…says President Koroma
April 29, 2015 By Alusine Sesay
In his address to the nation on Monday, 27 April as Sierra Leone marked 54 years of independence, President Ernest Bai Koroma noted that, “Every family is responsible for our collective destiny, for until every individual in every family in every community is declared Ebola free, this country cannot be declared Ebola free. Every body counts, everybody is responsible, this is the message I want every Sierra Leonean, and every friend of Sierra Leone to state over and over again.”
He said: “We now have the workers, the expertise and facilities to deal with Ebola. But that is only half the story of the fight against Ebola. The other half is our individual responsibility to obey the rules set out to fight Ebola.”
He continued that: “Government is not in every room where people fall sick, government is not in every place where people lose their loved ones, so government on its own cannot stop people from touching the sick and the dead. Individuals and families must themselves stop themselves from touching the sick and the dead. Government and health workers can tell you what to do, but only you can do it.”
He maintained that the Ebola outbreak has challenged the country’s resilience and sought to control its destiny, but added boldly that, “We must be determined to place our destiny in our hands again. That is why even as we work very hard to get to and maintain zero cases, we are putting in place a post-Ebola Plan, and the implementation of a number of aspects of this plan has started.”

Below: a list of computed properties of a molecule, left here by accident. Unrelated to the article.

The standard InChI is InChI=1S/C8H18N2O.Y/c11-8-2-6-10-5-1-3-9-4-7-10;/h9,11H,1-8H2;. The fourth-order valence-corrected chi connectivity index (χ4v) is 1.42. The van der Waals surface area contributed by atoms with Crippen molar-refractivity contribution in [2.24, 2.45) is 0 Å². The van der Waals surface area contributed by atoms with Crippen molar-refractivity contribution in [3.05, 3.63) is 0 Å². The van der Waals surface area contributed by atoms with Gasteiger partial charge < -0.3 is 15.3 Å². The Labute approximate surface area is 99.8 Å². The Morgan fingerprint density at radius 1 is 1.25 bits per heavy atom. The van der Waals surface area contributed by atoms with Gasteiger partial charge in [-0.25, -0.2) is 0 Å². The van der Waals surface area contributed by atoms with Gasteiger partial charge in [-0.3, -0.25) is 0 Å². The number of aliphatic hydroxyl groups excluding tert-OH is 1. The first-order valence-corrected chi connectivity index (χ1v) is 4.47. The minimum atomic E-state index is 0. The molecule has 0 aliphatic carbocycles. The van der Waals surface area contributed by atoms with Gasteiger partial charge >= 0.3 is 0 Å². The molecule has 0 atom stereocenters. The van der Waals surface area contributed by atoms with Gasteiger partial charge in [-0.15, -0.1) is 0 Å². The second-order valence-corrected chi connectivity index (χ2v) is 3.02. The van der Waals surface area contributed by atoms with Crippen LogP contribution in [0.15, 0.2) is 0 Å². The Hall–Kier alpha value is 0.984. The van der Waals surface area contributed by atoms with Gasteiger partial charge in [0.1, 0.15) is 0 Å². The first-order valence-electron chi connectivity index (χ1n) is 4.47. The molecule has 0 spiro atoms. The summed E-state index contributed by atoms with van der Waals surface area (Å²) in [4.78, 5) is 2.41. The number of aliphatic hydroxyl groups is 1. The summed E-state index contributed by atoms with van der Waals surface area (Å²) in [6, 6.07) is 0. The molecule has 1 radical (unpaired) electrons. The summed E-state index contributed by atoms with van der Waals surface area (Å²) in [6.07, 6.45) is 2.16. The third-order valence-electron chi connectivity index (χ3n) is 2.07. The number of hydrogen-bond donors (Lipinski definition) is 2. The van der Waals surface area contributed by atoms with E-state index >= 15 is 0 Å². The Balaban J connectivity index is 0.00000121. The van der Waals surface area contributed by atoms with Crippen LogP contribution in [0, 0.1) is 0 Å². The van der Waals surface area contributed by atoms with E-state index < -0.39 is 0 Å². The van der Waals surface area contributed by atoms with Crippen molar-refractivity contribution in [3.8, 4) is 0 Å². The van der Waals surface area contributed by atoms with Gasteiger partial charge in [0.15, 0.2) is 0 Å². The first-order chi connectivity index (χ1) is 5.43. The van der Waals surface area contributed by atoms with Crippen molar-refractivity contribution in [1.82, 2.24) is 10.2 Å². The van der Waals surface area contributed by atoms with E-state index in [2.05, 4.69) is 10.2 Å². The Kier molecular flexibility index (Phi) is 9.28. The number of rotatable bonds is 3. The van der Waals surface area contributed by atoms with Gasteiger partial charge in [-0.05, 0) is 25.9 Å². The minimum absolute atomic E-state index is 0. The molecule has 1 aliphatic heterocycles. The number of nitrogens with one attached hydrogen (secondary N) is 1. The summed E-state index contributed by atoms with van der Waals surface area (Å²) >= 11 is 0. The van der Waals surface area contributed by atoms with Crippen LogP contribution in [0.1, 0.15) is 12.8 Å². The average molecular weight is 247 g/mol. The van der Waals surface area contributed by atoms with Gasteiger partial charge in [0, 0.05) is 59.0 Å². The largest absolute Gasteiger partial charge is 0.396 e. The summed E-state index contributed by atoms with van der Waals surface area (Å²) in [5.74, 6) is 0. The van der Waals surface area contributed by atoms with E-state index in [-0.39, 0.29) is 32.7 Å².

He disclosed that the government’s post-Ebola Plan has four clear-cut priorities: health, education, social protection and economic recovery through private sector development and revamping of the agricultural sector.
“Our plan follows the framework agreed upon by our sister republics in the Mano River Union, and it has attracted great support from our international partners,” he said.
He reiterated that during the course of the outbreak, Sierra Leoneans have demonstrated resilience and heroism, and that victory was in sight because. “We have collectively adapted our behaviour to fighting this disease as individuals, as families, as communities and as a nation. We must sustain these behaviours and habits.”
Thus, he implored that, “Let us continue to call 117 and health workers as soon as we notice Ebola symptoms, let us continue to call Ebola response workers to take care of our sick and safely bury our dead with dignity; let us continue to show adherence to the warning of health authorities. It is only when we sustain these measures that we can ensure that Sierra Leone rises again and continues in her transformative drive.”
He said even as the country continues to record zero new cases people must not forget that the fight back against Ebola was still on.
“Ebola is a very stubborn enemy. We must not be complacent, we must not relent, and we must continue to fight on until no one is infected with Ebola in our country and sub-region. Victory can only be declared when we have zero cases for continuous 42 days,” he called.